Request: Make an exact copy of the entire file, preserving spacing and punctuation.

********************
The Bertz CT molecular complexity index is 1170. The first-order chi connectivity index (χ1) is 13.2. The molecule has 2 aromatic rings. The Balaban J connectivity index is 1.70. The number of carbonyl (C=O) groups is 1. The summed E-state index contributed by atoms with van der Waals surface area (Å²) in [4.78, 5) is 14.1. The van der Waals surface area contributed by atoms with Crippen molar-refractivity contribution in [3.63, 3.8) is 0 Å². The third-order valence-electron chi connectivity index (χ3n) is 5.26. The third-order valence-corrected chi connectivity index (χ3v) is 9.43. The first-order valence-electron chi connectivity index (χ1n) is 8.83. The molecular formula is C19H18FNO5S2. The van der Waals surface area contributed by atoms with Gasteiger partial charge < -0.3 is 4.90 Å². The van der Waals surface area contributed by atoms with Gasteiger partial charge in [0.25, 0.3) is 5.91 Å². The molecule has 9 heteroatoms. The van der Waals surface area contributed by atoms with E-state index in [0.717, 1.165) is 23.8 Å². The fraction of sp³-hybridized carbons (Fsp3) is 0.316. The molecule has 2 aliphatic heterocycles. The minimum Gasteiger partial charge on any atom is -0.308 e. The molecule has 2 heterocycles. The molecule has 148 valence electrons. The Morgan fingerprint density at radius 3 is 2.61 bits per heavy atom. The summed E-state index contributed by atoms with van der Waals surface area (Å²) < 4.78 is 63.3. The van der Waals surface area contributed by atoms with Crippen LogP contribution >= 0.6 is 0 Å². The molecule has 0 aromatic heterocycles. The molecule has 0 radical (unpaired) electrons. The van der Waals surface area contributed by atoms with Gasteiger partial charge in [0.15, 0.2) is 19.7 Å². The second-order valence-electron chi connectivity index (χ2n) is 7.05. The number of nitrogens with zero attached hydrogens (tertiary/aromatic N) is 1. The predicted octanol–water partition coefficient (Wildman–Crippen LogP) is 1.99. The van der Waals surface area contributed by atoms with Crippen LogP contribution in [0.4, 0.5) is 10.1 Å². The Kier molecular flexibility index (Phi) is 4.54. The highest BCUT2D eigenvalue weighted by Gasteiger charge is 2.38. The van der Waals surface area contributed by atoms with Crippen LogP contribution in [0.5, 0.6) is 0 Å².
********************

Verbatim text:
The Bertz CT molecular complexity index is 1170. The first-order chi connectivity index (χ1) is 13.2. The molecule has 2 aromatic rings. The Balaban J connectivity index is 1.70. The number of carbonyl (C=O) groups is 1. The summed E-state index contributed by atoms with van der Waals surface area (Å²) in [4.78, 5) is 14.1. The van der Waals surface area contributed by atoms with Crippen molar-refractivity contribution in [3.63, 3.8) is 0 Å². The third-order valence-electron chi connectivity index (χ3n) is 5.26. The third-order valence-corrected chi connectivity index (χ3v) is 9.43. The first-order valence-electron chi connectivity index (χ1n) is 8.83. The molecular formula is C19H18FNO5S2. The van der Waals surface area contributed by atoms with Gasteiger partial charge < -0.3 is 4.90 Å². The van der Waals surface area contributed by atoms with Gasteiger partial charge in [0.25, 0.3) is 5.91 Å². The molecule has 9 heteroatoms. The van der Waals surface area contributed by atoms with E-state index in [0.717, 1.165) is 23.8 Å². The fraction of sp³-hybridized carbons (Fsp3) is 0.316. The molecule has 2 aliphatic heterocycles. The minimum Gasteiger partial charge on any atom is -0.308 e. The molecule has 2 heterocycles. The molecule has 148 valence electrons. The Morgan fingerprint density at radius 3 is 2.61 bits per heavy atom. The summed E-state index contributed by atoms with van der Waals surface area (Å²) < 4.78 is 63.3. The van der Waals surface area contributed by atoms with Crippen LogP contribution >= 0.6 is 0 Å². The molecule has 0 aromatic heterocycles. The molecule has 0 radical (unpaired) electrons. The van der Waals surface area contributed by atoms with Gasteiger partial charge in [0.15, 0.2) is 19.7 Å². The second-order valence-electron chi connectivity index (χ2n) is 7.05. The number of nitrogens with zero attached hydrogens (tertiary/aromatic N) is 1. The predicted octanol–water partition coefficient (Wildman–Crippen LogP) is 1.99. The van der Waals surface area contributed by atoms with Crippen LogP contribution in [0.4, 0.5) is 10.1 Å². The Kier molecular flexibility index (Phi) is 4.54. The highest BCUT2D eigenvalue weighted by Gasteiger charge is 2.38. The van der Waals surface area contributed by atoms with Crippen LogP contribution in [0.5, 0.6) is 0 Å².